Would this kind of religious persecution be allowed in college?

There a movie coming out soon, God’s Not Dead, that has as a premise a philosophy class where the students are told to write down on a piece of paper “God is dead” and hand it forward, and that failure to do so is an automatic failure. When the one righteous Christian tells him that he will not do so, the professor tells him that he must prove the existence of God, or fail the class.
Skipping the artificial angsty backstory of the professor losing loved ones and the scene where the Righteous Christian stands up before the class to cry out “Why do you hate God???”, would a professor be allowed to have anti-religious requirements like these?

You actually watch shit like that?

(bolding mine)

Why wouldn’t a professor be allowed to have anti-religious requirements like these?

I mean, maybe handing that piece of paper forward is the prelude to a discussion about the nature and existence of god(s) or about the nature of faith and belief. In general, AFAIK, college instructors are free to teach their lessons in whatever way they see fit, so long as they aren’t physically, verbally or emotionally abusing the students.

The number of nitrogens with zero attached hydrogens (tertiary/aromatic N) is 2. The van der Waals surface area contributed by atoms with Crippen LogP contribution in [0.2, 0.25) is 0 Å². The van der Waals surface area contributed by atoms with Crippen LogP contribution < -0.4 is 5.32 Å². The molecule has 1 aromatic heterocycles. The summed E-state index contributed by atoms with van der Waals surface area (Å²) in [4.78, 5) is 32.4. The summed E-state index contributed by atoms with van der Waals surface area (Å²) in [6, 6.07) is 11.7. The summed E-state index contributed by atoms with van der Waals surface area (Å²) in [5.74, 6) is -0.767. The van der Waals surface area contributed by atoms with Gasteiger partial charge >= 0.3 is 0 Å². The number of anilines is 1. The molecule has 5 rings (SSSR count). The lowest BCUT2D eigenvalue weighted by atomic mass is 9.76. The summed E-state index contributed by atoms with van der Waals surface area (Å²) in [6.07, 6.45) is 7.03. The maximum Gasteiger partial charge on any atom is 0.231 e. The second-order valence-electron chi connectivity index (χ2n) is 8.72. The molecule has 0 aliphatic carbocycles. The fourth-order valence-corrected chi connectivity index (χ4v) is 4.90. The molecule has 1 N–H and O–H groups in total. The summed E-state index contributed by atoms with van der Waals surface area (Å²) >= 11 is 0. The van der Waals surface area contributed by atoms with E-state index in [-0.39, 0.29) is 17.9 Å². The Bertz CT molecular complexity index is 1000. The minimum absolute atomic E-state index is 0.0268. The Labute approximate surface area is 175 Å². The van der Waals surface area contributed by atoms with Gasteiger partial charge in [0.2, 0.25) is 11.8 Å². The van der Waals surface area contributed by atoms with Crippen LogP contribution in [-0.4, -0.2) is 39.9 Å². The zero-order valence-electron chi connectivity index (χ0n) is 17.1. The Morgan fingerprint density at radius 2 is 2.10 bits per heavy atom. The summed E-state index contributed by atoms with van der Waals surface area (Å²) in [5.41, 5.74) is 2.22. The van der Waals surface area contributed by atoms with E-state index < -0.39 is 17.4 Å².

ETA: I have a feeling that this question wouldn’t come up if the subject was “horror movies are dead” or “banjo jam bands are dead”; it’s the subject matter of religion that somehow prompts the worry that this is somehow too touchy. Well, as many have asked, why the fuck should religion somehow be accorded more respect and deference than any other completely subjective topic?

There is absolutely no way to come away from that movie preview and think that he was only doing that to start a conversation. The company that made this, Pure Flix Entertainment, is in the business of putting out evangelical Christian movies.

No-I came across the preview while looking to see if the Veronica Mars movie was playing in my area.

Yikes…that’s, um, some kind of film, there.

I certainly hope not. I’m sure it depends of whether it’s a public or private school, and in the latter case, the individual policies. Looking at the policies of my alma mater, the University of Kentucky, it wouldn’t be permitted there. It meets the definition of the prohibited conduct of discrimination: